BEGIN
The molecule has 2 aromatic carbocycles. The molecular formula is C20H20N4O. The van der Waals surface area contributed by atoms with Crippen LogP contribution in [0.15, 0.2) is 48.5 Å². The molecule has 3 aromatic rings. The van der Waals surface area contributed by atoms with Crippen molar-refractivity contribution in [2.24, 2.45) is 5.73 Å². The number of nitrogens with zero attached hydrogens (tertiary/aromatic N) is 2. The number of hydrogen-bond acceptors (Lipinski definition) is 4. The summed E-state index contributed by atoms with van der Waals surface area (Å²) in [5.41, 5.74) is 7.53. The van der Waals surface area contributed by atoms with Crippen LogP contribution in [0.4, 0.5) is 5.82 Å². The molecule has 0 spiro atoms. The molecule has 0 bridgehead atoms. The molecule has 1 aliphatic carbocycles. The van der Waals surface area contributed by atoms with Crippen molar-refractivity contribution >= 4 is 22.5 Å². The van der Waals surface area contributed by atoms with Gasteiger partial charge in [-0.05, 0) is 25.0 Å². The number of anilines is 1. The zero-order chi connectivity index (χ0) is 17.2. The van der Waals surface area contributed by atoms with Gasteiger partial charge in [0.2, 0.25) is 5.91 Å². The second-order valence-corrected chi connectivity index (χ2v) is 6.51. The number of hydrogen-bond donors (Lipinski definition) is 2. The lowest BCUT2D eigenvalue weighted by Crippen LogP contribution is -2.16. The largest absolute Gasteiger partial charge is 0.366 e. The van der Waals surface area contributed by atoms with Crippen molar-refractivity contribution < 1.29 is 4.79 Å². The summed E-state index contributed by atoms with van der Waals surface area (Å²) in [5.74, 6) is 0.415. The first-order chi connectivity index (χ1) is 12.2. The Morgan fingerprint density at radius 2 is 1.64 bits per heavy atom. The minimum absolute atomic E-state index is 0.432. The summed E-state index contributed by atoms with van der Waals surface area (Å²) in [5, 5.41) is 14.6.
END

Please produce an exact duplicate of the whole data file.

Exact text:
The molecule has 2 aromatic carbocycles. The molecular formula is C20H20N4O. The van der Waals surface area contributed by atoms with Crippen LogP contribution in [0.15, 0.2) is 48.5 Å². The molecule has 3 aromatic rings. The van der Waals surface area contributed by atoms with Crippen molar-refractivity contribution in [2.24, 2.45) is 5.73 Å². The number of nitrogens with zero attached hydrogens (tertiary/aromatic N) is 2. The number of hydrogen-bond acceptors (Lipinski definition) is 4. The summed E-state index contributed by atoms with van der Waals surface area (Å²) in [5.41, 5.74) is 7.53. The van der Waals surface area contributed by atoms with Crippen LogP contribution in [0.4, 0.5) is 5.82 Å². The molecule has 0 spiro atoms. The molecule has 0 bridgehead atoms. The molecule has 1 aliphatic carbocycles. The van der Waals surface area contributed by atoms with Crippen molar-refractivity contribution >= 4 is 22.5 Å². The van der Waals surface area contributed by atoms with Gasteiger partial charge in [-0.05, 0) is 25.0 Å². The number of anilines is 1. The zero-order chi connectivity index (χ0) is 17.2. The van der Waals surface area contributed by atoms with Gasteiger partial charge in [0.2, 0.25) is 5.91 Å². The second-order valence-corrected chi connectivity index (χ2v) is 6.51. The number of hydrogen-bond donors (Lipinski definition) is 2. The lowest BCUT2D eigenvalue weighted by Crippen LogP contribution is -2.16. The largest absolute Gasteiger partial charge is 0.366 e. The van der Waals surface area contributed by atoms with Crippen molar-refractivity contribution < 1.29 is 4.79 Å². The summed E-state index contributed by atoms with van der Waals surface area (Å²) in [5.74, 6) is 0.415. The first-order chi connectivity index (χ1) is 12.2. The Morgan fingerprint density at radius 2 is 1.64 bits per heavy atom. The minimum absolute atomic E-state index is 0.432. The summed E-state index contributed by atoms with van der Waals surface area (Å²) in [5, 5.41) is 14.6.